Splendour is over for another year and those of us too unorganised and broke to attend it have a painful month ahead of us hearing from our mates who did. ‘Splendour in the Mud’, classic joke you fool.
As bitter as I may still be, early last week I got a message saying I’d be seeing none other than Earl Sweatshirt, who thankfully decided to play a few sideshows on top of his Splendour slot. One of the youngest members of the now dead yet forever notorious hip-hop collective Odd Future, Earl over the last few years has quickly established himself as a widely respected solo artist. His 2013 debut LP Doris, which spawned the huge singles ‘Chum’ and ‘Whoa’, garnered significant critical acclaim with its stripped down and dirty production paired with intense reflections on youth, insecurity and decline. Fast-forward to 2015, and Earl’s managed to produce a fucking great follow-up LP entitled I Don’t Like Shit, I Don’t Go Outside: An Album by Earl Sweatshirt, solidifying his position at the forefront of a new generation of hip-hop artists.
Earl’s style of rapping isn’t particularly technical in comparison to artists like Kendrick or Chance the Rapper, but the stories that unfold in his songs are equally, if not more, layered and emotionally charged. His delivery of them is paced in such a way that each line resonates through the aggressive and raw beats, which really makes the music accessible beyond other hip-hop artists who jam pack their verses to the tune of a machine-gun. Usually at a show like this, it’s only the obviously hardcore fans that punch out verse after verse, word for word, but it seemed like everyone knew Earl’s lyrics. Or maybe they were all hardcore fans..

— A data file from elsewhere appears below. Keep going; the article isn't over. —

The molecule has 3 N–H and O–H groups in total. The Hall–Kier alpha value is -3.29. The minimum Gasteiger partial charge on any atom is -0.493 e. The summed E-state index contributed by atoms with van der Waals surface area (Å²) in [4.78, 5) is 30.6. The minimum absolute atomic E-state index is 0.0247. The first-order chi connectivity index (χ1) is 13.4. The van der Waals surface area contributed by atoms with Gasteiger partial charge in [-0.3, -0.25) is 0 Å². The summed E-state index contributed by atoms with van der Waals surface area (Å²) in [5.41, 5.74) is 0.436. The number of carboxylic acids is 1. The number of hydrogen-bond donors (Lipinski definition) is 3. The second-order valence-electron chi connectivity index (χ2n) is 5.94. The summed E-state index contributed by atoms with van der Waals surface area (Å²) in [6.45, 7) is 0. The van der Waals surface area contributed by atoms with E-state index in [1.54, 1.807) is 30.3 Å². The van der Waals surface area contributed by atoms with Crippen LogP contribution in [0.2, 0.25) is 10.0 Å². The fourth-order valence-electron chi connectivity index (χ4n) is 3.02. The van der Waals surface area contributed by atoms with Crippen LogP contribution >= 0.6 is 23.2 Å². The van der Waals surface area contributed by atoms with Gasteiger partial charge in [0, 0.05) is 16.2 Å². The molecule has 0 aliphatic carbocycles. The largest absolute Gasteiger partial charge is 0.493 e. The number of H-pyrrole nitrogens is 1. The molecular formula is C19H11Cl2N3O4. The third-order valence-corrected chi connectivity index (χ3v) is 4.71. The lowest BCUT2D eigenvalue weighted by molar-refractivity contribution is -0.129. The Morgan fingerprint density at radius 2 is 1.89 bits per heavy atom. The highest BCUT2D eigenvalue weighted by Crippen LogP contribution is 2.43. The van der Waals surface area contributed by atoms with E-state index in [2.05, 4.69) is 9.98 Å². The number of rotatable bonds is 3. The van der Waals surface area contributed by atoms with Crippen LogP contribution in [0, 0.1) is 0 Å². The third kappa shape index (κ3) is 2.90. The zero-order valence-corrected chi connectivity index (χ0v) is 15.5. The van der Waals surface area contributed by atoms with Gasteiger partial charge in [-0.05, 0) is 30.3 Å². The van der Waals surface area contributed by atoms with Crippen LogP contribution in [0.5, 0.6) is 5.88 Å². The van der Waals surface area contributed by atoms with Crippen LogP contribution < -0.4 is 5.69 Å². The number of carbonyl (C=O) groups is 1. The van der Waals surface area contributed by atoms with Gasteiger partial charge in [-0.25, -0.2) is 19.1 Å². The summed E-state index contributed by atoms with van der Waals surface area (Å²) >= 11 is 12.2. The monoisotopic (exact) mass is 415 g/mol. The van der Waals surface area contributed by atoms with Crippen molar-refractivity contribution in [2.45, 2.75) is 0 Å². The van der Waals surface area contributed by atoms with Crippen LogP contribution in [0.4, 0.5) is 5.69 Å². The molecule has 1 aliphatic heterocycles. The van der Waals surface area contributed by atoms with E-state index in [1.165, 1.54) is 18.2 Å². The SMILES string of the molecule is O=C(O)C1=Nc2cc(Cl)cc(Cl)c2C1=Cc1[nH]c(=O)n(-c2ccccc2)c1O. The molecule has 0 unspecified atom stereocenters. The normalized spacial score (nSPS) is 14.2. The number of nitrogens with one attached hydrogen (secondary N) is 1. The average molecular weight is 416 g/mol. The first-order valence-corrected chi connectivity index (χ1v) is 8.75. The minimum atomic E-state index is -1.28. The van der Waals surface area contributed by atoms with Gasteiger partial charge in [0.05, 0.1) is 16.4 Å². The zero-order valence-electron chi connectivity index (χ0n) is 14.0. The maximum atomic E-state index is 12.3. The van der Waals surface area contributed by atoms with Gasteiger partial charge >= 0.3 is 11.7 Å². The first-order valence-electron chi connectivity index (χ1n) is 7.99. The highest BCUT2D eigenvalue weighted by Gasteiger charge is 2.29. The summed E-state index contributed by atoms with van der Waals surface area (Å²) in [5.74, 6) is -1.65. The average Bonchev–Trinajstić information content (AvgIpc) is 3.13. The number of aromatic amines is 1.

Prince of Wales is a weird space and Earl’s presence on stage there was interesting. Compared to a lot of his contemporaries, he downplays his image and performance style, slowly moving around the stage like a lanky stoner. Works with his music though. Of course, most patrons seemed to be hugely into his performance – most of the energy didn’t come from the stage, but the crowd. Odd Future fans have always had a reputation for being loyal and rabid, and I spose that’s carried through to Earl, his popularity reflected in the fact that the show was sold out.
Overall, the sound production of the gig was on point. The simplicity of Earl’s beats kind of lent itself to really fucking exaggerating the bass frequencies without it resulting in any muddiness or anything that would otherwise plague a mix. In my mind the abrasiveness of Earl’s music isn’t properly reproduced through home media devices and to get a true sense of what he and his producers intended for the albums, hearing it live or I guess just loud is pretty important. Refreshingly, the vocals weren’t lost or obstructed by said bass. Well done, DJ and sound guy.
I don’t think anyone would have walked away disappointed from this show. Every artist has written a song about how hard it is to be young, how hard growing up is, yes yes. But Earl does it in such a way that it feels completely fresh and relatable, the emotional intensity of which makes for an increasingly unique experience. I hope Earl keeps evolving as an artist and doesn’t get bogged down by anything, because what he’s doing and where he’s heading is fucking great.
Hometown: Los Angeles.
Latest LP: I Don’t Like Shit, I Don’t go Outside: An Album by Earl Sweatshirt, released March 23rd, 2015.
Sounds like: Odd Future but a lot better, anguish and a heavy stone.
Say what? Earl gave a stage invader a left hook to the head the other week at his show in Sydney, classic.
Deaf, cold and drunk, Leo signing off.